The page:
Brand Beckham Will Be Missed

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Brand Beckham Will Be Missed

By Tom Sheldrick

David Beckham is going to miss out on South Africa. But, more pertinently, South Africa is going to miss out on David Beckham.

Not in particularly sporting sense, mind. Eight years ago, with the 2002 World Cup approaching, The Sun printed a picture of his broken metatarsal and asked us to pray for the England captain’s recovery. Not quite, this time. Fabio Capello is more likely to be losing sleep over the slow return from injury of Aaron Lennon – the winger who had such a vibrant start to the season for Spurs and England. Beckham was some player, but never close to the world’s best; he is some player, but at 34, past his best.

As it’s 19 years since David Beckham’s England debut v Moldova, we look back at his last gasp free-kick against Greece which secured qualification for the 2002 World Cup and ask whether this was his finest moment in an England shirt.

The news of the LA Galaxy midfielder’s ruptured achilles tendon while playing on loan for AC Milan against Chievo yesterday will not particularly disturb the global game’s purists either. Barring further injury twists and turns, all the best players will be at the World Cup 2010. The Swede Zlatan Ibrahimovic and the Russian Andrey Arshavin are bigger misses than the Englishman David Beckham.

But Becks – or ‘Golden Balls’ as his wife, the Spice Girl Victoria, famously labelled him on Michael Parkinson’s chat show – has an image, a brand, that has come to exceed his ability with the ball. It is the moneymen who will have been cursing most after hearing of his injury heartbreak.

I spent a week living with a family in rural Belize – Central America – in the summer of 2004. It was a place where ‘western’ culture seemed not to have touched, not to have corrupted. But in terms of the people they’d heard of, people they knew… it was Michael Jackson, the ‘King of Pop’, Muhammad Ali, a sportsman who transcended sport to become an icon… and David Beckham.

The latter’s absence from soccer’s showpiece will be keenly felt. Beckham is still the biggest draw in the game, and his non-appearance is sure to put a dent in audiences and financial figures. FIFA sold commercial rights to the World Cup for $3.4 billion. An accumulative audience of 26 billion tuned in to Germany 2006, and the number was expected to be higher still this year. Not much game time was expected out of him even before this injury, but cameras were being primed to scan the bench for his every move. A media circus engulfs him wherever he goes. People turn out, on mass, from Glasgow to Hong Kong, to see him play. Ticket sale figures released last month were disappointing both locally and internationally, with only 2.1 million of 2.9 million tickets sold so far. This won’t help.

Although there are a great number of problems that need to be overcome, the economic and social potential of a successful World Cup for South Africa is undeniable. They’ve spent $2 billion preparing, but hope for a $7 billion boost to the economy, and a jump in tourist numbers from 10 million to 14 million a year by 2015. Beckham was there at the draw in Cape Town in December, his job at least in part as a ‘Back the Bid’ ambassador for the World Cup 2018 coming to England. A reduced presence in the summer – if indeed he does take up some kind of mascot role for his national side – is a real blow.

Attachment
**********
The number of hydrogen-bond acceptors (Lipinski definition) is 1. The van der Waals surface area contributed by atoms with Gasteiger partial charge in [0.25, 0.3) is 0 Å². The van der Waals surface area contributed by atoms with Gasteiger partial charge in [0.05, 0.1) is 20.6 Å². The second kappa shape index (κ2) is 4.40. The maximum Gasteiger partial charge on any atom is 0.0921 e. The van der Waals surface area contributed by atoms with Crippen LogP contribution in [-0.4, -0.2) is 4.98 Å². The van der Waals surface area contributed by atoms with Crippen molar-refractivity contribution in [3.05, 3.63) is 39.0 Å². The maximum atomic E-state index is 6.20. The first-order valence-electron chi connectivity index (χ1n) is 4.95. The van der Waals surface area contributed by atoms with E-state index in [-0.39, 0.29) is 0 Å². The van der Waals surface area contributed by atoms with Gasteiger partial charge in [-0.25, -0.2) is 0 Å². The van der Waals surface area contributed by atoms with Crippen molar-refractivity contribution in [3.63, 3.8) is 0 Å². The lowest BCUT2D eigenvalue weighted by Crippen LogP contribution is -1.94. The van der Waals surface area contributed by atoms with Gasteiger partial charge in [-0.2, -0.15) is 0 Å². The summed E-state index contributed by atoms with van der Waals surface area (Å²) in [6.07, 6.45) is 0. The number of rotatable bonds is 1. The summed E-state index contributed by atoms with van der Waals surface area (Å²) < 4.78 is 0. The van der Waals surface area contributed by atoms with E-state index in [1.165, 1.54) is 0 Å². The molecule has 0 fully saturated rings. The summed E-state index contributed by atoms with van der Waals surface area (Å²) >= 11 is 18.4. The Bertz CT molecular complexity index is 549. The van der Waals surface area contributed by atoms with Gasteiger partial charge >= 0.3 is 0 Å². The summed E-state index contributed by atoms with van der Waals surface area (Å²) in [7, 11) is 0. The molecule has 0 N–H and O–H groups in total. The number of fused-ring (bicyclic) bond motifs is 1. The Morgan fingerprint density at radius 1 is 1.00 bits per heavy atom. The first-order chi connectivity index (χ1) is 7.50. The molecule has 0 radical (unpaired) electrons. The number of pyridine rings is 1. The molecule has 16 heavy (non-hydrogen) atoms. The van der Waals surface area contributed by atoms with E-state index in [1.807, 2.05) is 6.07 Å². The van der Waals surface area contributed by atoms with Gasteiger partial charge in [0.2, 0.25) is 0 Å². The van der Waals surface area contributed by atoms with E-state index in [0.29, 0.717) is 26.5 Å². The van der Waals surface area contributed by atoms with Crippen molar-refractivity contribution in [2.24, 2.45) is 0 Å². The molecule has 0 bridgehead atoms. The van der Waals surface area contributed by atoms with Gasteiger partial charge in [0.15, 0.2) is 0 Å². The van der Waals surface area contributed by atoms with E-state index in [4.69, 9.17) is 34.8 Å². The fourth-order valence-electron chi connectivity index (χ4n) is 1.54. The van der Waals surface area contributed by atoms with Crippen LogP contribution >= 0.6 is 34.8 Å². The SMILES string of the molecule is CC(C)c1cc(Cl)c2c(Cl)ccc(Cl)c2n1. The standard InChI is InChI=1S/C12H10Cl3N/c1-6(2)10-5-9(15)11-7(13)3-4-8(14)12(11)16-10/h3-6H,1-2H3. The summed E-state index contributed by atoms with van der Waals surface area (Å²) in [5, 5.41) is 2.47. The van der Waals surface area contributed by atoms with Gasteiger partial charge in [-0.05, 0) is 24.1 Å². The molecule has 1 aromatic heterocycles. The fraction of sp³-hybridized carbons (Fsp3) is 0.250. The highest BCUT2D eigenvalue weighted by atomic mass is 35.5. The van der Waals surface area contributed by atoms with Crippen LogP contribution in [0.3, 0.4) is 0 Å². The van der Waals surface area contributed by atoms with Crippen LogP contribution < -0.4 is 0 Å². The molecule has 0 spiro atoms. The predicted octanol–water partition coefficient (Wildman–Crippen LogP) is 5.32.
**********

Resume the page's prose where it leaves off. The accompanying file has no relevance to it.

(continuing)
Beckham is simply worth some serious dosh. Real Madrid paid Manchester United around $40 million for him in 2003, and had made it back in shirt sales within the first year. Rolf Beisswanger, the head of global sponsorship for Real’s sponsor Siemens said: “Manchester United lost 50% of their brand value when David Beckham left. In marketing terms, without Beckham they are worth half of what they were.” In 2007, he signed for LA Galaxy in a deal worth $275 million over five years. Galaxy shipped 300,000 replica number 23 shirts in the first year, three or four times the number sold bearing the top basketball and baseball players’ names. He’s fronted multi-million dollar deals with Adidas, Police, Gillette and Pepsi. He’s also done a great deal of charitable good, setting up the David Beckham Academy in London and Los Angeles, and becoming a UNICEF Goodwill ambassador. He’s got some real clout.

He and his wife have filled some serious newspaper inches. We’ve all been in rapture over bizarre haircuts and fashion parades. I could tell you his children’s names.

Of course, it all began when a youngster with floppy blonde hair – who just happened to go on to date a Spice Girl – scored from the halfway line against Wimbledon on the first day of the 1996-1997 season. Let’s hope this isn’t the end of the story of Beckham the sportsman.


Tom Sheldrick is a freelance writer and can be reached at: tomsheldrick@hotmail.com

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